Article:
Words of Wisdom on Independence Day

Sometimes it is easy to forget that the United States was once an unknown entity.  Independence may have separated the country from Great Britain, but the creation of a new type of government was a challenging and constant process.    Some ideas were presented and rejected; others were considered more worthy of attention and reflection.  As Independence Day approaches, we might consider the suggestions of one of our Founding Fathers.

In June 14, 1783, on the cusp of victory, General George Washington sent a circular to all state governors offering advice, while also requesting assistance from the legislatures (LLMC #39065).  He began his address by rejoicing in this country’s freedom, with its enviable position of “political happiness.”  General Washington went on to recommend:

“There are four things, which I humbly conceive, are essential to the well being, I may even venture to say, to the existence of the United States as an Independent Power:

1st. An indissoluble Union of the States under one Federal Head.

2dly. A Sacred regard to Public Justice.

3dly. The adoption of a proper Peace Establishment, and

4thly. The prevalence of that pacific and friendly Disposition, among the People of the United States, which will induce them to forget their local prejudices and policies, to make those mutual concessions which are requisite to the general prosperity, and in some instances, to sacrifice their individual advantages to the interest of the Community.

These are the Pillars on which the glorious Fabri[c] of our Independency and National Character must be supported; Liberty is the Basis, and whoever would dare to sap the foundation, or overturn the Structure, under whatever specious pretexts he may attempt it, will merit the bitterest execration, and the severest punishment which can be inflicted by his injured Country.”

While the words are stirring, our country did not always follow Washington’s advice.  For example, on December 2, 1861, Virginia governor, John Letcher, discussed the secession of Virginia and explained the reasons and aims of the Confederacy to the members of the Virginia Assembly, now part of the Confederacy (LLMC #99954).  In his State of the State address, Letcher argued that the “purpose of the federal president [was] to subjugated us and coerce us to remain in a Union.”  While ultimately the union was “indissoluble,” the Civil War was a demonstration of the damage caused by divisiveness within the country. 

Public justice was also challenging at times.  In the 1832 Treaty of Pontilock (Pontotoc) Creek, the Chickasaw Nation described themselves as “oppressed” and subject to state and federal laws that they could neither understand nor obey.  Conceding defeat to “this great evil,” they ceded their land east of the Mississippi River, primarily in Mississippi and Tennessee, and agreed to move further west to Oklahoma, in what infamously became known as “Trail of Tears” (LLMC #39341 and #71073). 

However, not all actions were challenges to General Washington’s ideals for democracy.  For example, a series of addresses and minutes from 1816-1819 demonstrated that although minds could differ on whether Maine should separate from Massachusetts, the discussions were generally reasonable and democratic (LLMC #23997-24006, 24010, 24011).   For example, an unnamed supporter for separation ended his examination of the issues by concluding the people would be the judge of the worthiness of his position; ultimately, they needed to do their duty to decide within the dictates of their conscience and understanding.  A civil debate, with a successful outcome for those supporting a separate state, came without bloodshed or extreme animus (LLMC #24000).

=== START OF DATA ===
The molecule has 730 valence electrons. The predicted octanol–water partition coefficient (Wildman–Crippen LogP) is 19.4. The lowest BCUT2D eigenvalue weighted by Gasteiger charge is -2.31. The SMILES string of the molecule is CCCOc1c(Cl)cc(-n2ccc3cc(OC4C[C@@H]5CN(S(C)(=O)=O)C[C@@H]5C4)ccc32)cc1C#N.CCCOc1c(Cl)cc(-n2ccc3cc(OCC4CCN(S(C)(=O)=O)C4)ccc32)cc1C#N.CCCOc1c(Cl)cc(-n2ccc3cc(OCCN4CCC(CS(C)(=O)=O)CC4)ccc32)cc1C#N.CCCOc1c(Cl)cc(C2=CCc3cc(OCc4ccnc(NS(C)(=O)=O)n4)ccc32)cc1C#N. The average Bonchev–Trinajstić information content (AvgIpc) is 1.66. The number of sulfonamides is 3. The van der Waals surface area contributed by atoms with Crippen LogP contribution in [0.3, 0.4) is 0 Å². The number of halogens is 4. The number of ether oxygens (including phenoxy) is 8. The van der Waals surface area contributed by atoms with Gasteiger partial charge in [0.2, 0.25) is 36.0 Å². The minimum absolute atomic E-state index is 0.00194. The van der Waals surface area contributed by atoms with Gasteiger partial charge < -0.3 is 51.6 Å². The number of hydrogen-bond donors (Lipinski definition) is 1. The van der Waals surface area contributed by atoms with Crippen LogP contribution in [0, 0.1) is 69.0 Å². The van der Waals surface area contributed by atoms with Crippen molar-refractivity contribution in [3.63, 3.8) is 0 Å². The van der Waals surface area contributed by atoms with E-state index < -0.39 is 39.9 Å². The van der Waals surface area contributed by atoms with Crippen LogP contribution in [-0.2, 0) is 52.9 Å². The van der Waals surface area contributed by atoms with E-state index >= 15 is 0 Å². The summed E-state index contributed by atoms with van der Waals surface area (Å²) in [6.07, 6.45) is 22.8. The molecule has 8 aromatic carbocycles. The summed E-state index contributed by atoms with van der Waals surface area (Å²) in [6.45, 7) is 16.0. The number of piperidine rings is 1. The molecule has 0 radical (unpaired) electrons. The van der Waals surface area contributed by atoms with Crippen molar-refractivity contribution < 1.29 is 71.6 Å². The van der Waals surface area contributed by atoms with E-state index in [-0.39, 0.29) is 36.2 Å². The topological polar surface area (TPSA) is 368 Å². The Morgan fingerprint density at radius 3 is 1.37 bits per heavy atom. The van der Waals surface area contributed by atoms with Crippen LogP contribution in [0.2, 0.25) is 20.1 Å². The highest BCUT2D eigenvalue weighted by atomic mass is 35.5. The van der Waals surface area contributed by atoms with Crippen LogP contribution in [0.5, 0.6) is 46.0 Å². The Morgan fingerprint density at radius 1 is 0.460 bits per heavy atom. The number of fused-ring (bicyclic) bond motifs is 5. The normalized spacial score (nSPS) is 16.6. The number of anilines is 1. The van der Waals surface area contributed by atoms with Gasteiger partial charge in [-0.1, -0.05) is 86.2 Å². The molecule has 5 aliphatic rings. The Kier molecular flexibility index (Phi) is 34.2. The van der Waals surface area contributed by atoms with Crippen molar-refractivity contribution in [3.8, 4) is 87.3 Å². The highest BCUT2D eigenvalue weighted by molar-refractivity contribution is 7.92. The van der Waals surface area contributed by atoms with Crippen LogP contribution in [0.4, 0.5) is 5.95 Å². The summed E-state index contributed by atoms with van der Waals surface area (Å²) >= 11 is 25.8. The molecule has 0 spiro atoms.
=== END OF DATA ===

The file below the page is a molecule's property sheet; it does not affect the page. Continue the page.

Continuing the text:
Many more examples in the Early State Records Collection allow researchers to decide if our nation remained consistent with George Washington’s vision.  In a warning as apt now as then, he cautioned that “this is the moment to establish or ruin [our] national Character forever; this is the favorable moment to give such a tone to our Federal Government, as will enable it to answer the ends of its institution; or this may be the ill-fated moment for relaxing the powers of the Union, annihilating the cement of the Confederation” (LLMC #39065).  With Independence Day approaching, the fulfillment of his hopes remains in our hands. 

Early State Records is one of LLMC’s most substantial initiatives, thanks to the patronage of several libraries which are listed *here*.  In Phase One, LLMC is digitizing 1028 reels from the Library of Congress’ microfilm collection, containing the records, treatises, newspaper accounts and other legal or related documents from pre-colonial through early statehood of the 15 Atlantic Coast states as well as Native American tribes.  Applying advanced digitization post-processing and value-added metadata  to these primary and secondary sources which were held in numerous state, federal and foreign libraries, historical societies, archives and legislatures, LLMC’s LLMC Digital online service will make many rare and little seen documents, such as broadsides, available to researchers and society as a whole. 

Written by Joyce Savio Herleth, Saint Louis University School of Law